At least she has her geography straight. It’s so much easier to answer those questions than it is the questions of just who exactly it is we are.
The girls love their dance classes, and since Five participated in the studio’s recital this past December both girls have a heightened awareness of the meaning of the word “recital.” They now have firsthand knowledge of what it means to perform onstage in front of an auditorium full of people.
We allowed Five to participate in the December recital because we felt she had reached an age where she could handle being on stage and also because the cost of the costume wasn’t too prohibitive. We had to pay $30 to rent the costume, and we didn’t mind it so much because at least we wouldn’t be saddled with something Five would wear once or, at the most, twice and then not look at again.
The dance studio has another recital at the beginning of the summer to mark the end of the academic school year, but we’ve decided neither of the girls will participate in the summer recital. The biggest deciding factor, again, was the cost. We would have had to pay $60 per child, and while some parents might think being able to keep the costume after that would be a good thing I know that in actuality the costumes would hang in the closet after the recital until both girls outgrew them.
While our children won’t participate in the recital, most of the others in both of their classes will. The dance teachers have spent the last few weeks ordering costumes and making sure they fit, having the children try on the costumes and model them for the parents in the waiting area. I’ve talked to Five about the recital and explained in a frank way it’s is too expensive. But Three is too young at this point to understand money, its importance, and the fact that we only have so much of it to go around. So I handled the recital talk with Three in the most mature way possible: I didn’t say anything at all to her.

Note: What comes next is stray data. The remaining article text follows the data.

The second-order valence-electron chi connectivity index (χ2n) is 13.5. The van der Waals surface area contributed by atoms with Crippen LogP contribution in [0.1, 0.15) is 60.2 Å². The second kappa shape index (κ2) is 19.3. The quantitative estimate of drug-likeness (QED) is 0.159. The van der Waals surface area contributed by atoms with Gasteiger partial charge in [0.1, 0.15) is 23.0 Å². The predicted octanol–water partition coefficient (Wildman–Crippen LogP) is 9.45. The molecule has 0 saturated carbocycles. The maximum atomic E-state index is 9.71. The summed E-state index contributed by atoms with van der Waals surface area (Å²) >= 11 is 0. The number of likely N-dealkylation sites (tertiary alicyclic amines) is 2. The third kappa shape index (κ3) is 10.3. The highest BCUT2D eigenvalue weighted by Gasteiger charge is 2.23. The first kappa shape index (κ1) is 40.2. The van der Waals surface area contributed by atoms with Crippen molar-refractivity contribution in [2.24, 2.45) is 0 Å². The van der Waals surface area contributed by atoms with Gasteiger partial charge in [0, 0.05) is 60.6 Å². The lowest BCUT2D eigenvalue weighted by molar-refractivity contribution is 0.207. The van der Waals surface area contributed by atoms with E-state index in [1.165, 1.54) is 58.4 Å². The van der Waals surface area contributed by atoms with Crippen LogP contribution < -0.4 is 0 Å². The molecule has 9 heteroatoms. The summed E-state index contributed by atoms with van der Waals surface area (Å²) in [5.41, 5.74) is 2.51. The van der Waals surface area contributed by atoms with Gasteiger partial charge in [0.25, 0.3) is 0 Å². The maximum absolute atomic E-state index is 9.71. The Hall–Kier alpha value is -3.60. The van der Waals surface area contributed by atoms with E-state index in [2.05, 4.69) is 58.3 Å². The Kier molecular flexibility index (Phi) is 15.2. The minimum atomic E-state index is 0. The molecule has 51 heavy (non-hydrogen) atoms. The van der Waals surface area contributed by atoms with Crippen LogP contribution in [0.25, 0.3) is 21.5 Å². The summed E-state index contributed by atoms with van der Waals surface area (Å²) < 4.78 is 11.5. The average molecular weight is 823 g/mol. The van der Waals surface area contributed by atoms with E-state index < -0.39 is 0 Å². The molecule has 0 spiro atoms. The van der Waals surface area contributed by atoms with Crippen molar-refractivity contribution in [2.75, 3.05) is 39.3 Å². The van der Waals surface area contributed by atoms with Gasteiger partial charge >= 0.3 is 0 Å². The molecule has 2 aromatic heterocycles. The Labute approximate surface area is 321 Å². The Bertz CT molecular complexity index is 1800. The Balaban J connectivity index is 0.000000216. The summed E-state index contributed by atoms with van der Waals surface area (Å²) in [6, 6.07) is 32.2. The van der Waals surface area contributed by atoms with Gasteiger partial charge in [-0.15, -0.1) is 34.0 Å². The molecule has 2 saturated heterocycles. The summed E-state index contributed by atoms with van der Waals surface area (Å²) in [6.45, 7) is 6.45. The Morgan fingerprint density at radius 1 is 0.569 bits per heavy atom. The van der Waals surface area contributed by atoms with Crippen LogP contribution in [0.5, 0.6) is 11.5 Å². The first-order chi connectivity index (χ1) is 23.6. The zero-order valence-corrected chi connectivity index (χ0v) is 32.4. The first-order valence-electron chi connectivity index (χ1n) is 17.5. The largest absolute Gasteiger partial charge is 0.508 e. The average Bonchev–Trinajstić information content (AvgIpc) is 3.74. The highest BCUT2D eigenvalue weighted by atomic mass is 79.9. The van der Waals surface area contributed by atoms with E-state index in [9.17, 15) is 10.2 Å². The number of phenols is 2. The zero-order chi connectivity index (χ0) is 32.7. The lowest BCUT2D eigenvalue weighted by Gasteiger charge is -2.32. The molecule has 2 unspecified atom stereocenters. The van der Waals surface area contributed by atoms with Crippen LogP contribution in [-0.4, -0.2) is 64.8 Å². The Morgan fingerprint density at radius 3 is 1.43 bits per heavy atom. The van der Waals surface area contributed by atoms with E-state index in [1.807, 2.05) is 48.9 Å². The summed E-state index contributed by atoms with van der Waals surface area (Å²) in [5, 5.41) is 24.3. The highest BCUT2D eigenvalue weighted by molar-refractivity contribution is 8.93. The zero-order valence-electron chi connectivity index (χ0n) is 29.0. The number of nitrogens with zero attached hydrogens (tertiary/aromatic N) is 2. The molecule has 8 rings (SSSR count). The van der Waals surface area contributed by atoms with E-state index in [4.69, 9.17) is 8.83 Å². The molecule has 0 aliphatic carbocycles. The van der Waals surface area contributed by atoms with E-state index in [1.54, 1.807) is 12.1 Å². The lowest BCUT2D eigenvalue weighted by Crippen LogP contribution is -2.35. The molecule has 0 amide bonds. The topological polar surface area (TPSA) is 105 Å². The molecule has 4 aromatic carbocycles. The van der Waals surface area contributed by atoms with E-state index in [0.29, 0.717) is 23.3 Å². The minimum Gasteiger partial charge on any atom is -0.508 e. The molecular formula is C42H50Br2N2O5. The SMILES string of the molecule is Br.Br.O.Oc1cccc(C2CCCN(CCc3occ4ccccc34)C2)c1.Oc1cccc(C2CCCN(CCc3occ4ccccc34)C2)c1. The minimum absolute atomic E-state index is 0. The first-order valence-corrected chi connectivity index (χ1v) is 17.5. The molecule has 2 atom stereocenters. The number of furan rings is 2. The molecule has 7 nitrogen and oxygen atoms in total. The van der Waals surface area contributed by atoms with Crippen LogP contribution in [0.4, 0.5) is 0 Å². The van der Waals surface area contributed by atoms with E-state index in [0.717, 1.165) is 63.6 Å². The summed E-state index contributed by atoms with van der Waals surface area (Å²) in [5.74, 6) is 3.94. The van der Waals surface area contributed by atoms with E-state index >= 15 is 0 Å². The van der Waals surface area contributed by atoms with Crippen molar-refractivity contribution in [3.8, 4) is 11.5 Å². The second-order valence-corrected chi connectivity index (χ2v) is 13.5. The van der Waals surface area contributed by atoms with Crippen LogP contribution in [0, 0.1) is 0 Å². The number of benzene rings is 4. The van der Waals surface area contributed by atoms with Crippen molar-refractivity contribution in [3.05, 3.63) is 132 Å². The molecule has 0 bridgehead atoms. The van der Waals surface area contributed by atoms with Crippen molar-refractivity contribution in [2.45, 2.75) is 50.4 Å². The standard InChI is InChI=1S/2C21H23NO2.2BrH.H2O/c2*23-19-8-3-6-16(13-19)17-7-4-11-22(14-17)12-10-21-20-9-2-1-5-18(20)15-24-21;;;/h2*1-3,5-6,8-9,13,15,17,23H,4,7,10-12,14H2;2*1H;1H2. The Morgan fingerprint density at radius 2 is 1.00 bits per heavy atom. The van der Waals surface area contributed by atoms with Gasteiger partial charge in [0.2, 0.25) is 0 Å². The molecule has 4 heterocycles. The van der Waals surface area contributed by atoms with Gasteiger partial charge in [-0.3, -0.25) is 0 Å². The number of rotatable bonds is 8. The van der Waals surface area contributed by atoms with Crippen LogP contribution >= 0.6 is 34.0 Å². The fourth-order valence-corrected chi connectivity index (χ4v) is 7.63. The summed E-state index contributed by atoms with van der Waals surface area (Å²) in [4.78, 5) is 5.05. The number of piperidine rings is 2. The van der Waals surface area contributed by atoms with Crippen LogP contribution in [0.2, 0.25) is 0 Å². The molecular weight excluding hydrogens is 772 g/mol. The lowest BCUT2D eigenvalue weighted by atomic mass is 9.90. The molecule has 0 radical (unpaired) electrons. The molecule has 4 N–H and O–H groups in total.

About two weeks ago Three’s dance teacher brought in a collection of costumes for the students to try on—all the students, except for Three.
I observed through the open classroom door as Three sat by the wall and watched with interest, at first, what her teacher was doing. But within a few minutes she caught on to the general scene of things and realized her teacher didn’t have a costume for her.
As a former spelling bee champion, I’ve had the opportunity to study lots of words and I thought of the perfect one for Three as I saw the look on her face: forlorn. She felt left out and came out of the classroom to inform me that she didn’t have a costume.
“No, you don’t,” I agreed. “But what costume did you wear for Halloween?”
“Barbie,” she said, remembering and smiling at the thought.
“Do your friends have a cool Barbie costume?”
“No,” she answered happily. We exchanged high fives, and she skipped back into the classroom.
The costume trial session continued for about five or ten more minutes, and Three couldn’t help returning to the forlorn look. She came back outside of the classroom.
“Mama, I’m not getting a costume,” she said, miffed.
“No, but don’t you have the cool Barbie costume from Halloween?”
She didn’t smile this time.
“And who has the cool wings on the Barbie costume?”
This time she smiled. The wings on the costume have glitter and are large enough for her to see over her shoulders if she turns her head one way or the other.
“And do your friends have wings?”
She shook her head and exchanged another set of high fives with me.
When we drove home she mentioned the costumes a third time but didn’t seem too concerned about it. And we talked, yet again, about her own cool costume and how no one else had wings at all. Wings with beautiful glitter that sparkled. And she asked if she could wear it at Halloween, and I didn’t mind agreeing to that one bit.
Ah, misdirection, my old friend. It’s a parent’s favorite trick.